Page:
Peter, going to a wedding and watching how hard wedding photographers work at their craft always reminds me of that time time in my life when I also earned part of my living recording these events. It also reminds me of why I made the decision to have a career change. I attended a beautiful wedding yesterday that again made me most grateful for not earning my living as a wedding photographer.
Five that you really like out of a roll of 36 is pretty good. I heard Dewitt Jones speak one time and in his presentation he said that whenever he gives a presentation there is always an amateur photographer who asks him how many "good shots" he gets out of a roll of 36. He said that this is the amateur's question. He went on to say that when shooting an article for National Geographic, which might have 15 or so images included in it, they would shoot 400 rolls of film (over 14,000 exposures). The professionals question was not how many good ones you get out of a roll, but rather, "Did you get what you needed?"
Now I know Dewitt was not talking about wedding, however his perspective certainly helped to changed mine about what to expect from a roll of film. A friend of mine is in the wedding phototgraphy business and he shared with me some images he did at a wedding he attended, not as the official photographer. They were captured on B&W film using a Canon point and shoot rangefinder camera and they are some of the best wedding images I've ever seen. I'm sure yours are the same and will be the ones the couple enjoy the the most as they record the feeling of the event not just who the people were who attended.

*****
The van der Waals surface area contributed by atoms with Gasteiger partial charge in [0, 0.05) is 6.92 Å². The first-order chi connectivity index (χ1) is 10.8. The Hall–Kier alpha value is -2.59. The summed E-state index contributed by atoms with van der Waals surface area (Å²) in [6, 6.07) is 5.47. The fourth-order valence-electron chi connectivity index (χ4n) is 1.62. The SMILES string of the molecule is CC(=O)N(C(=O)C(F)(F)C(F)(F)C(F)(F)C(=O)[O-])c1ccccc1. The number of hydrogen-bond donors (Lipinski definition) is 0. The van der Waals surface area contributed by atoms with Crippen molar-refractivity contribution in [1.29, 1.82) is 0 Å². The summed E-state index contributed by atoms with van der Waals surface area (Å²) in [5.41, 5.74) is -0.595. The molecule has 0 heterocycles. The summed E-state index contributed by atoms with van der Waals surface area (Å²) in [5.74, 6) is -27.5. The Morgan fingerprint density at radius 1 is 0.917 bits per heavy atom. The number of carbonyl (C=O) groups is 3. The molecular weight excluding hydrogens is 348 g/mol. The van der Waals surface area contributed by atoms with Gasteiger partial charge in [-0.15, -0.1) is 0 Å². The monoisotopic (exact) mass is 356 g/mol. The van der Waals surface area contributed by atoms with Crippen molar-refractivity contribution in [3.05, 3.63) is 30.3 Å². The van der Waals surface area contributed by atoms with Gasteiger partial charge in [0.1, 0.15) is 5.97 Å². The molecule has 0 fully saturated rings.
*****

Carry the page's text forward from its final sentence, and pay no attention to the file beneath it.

I'd be happy with five any day of the week. Bill Barber
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Sometime as photographers we are to discerning of work of ours which although may not be acceptable to us in some way, may still hold some importance, in this case to your married friends. Let them see all the photos, and hold the best for last, maybe in a small album. Many times what I thought might be a throwaway wound up being cherised by someone else.